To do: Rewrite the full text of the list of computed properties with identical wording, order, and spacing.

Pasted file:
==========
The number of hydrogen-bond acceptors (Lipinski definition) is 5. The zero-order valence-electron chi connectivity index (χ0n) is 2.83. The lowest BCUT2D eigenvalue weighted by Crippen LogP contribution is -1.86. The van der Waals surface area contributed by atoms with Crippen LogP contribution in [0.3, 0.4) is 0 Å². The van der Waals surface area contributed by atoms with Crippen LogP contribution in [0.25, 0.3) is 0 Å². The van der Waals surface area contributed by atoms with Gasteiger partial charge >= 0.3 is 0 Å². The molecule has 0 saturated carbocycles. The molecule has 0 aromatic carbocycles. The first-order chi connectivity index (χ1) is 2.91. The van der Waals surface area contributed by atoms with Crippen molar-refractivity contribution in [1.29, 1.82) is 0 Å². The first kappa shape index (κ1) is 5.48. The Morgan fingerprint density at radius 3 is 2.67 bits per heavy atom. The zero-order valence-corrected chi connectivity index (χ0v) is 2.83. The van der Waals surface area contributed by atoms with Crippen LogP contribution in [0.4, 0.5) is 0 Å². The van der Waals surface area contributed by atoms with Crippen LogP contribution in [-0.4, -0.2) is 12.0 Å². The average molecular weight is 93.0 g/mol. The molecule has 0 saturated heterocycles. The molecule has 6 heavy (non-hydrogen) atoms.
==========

The number of hydrogen-bond acceptors (Lipinski definition) is 5. The zero-order valence-electron chi connectivity index (χ0n) is 2.83. The lowest BCUT2D eigenvalue weighted by Crippen LogP contribution is -1.86. The van der Waals surface area contributed by atoms with Crippen LogP contribution in [0.3, 0.4) is 0 Å². The van der Waals surface area contributed by atoms with Crippen LogP contribution in [0.25, 0.3) is 0 Å². The van der Waals surface area contributed by atoms with Gasteiger partial charge >= 0.3 is 0 Å². The molecule has 0 saturated carbocycles. The molecule has 0 aromatic carbocycles. The first-order chi connectivity index (χ1) is 2.91. The van der Waals surface area contributed by atoms with Crippen molar-refractivity contribution in [1.29, 1.82) is 0 Å². The first kappa shape index (κ1) is 5.48. The Morgan fingerprint density at radius 3 is 2.67 bits per heavy atom. The zero-order valence-corrected chi connectivity index (χ0v) is 2.83. The van der Waals surface area contributed by atoms with Crippen LogP contribution in [0.4, 0.5) is 0 Å². The van der Waals surface area contributed by atoms with Crippen LogP contribution in [-0.4, -0.2) is 12.0 Å². The average molecular weight is 93.0 g/mol. The molecule has 0 saturated heterocycles. The molecule has 6 heavy (non-hydrogen) atoms.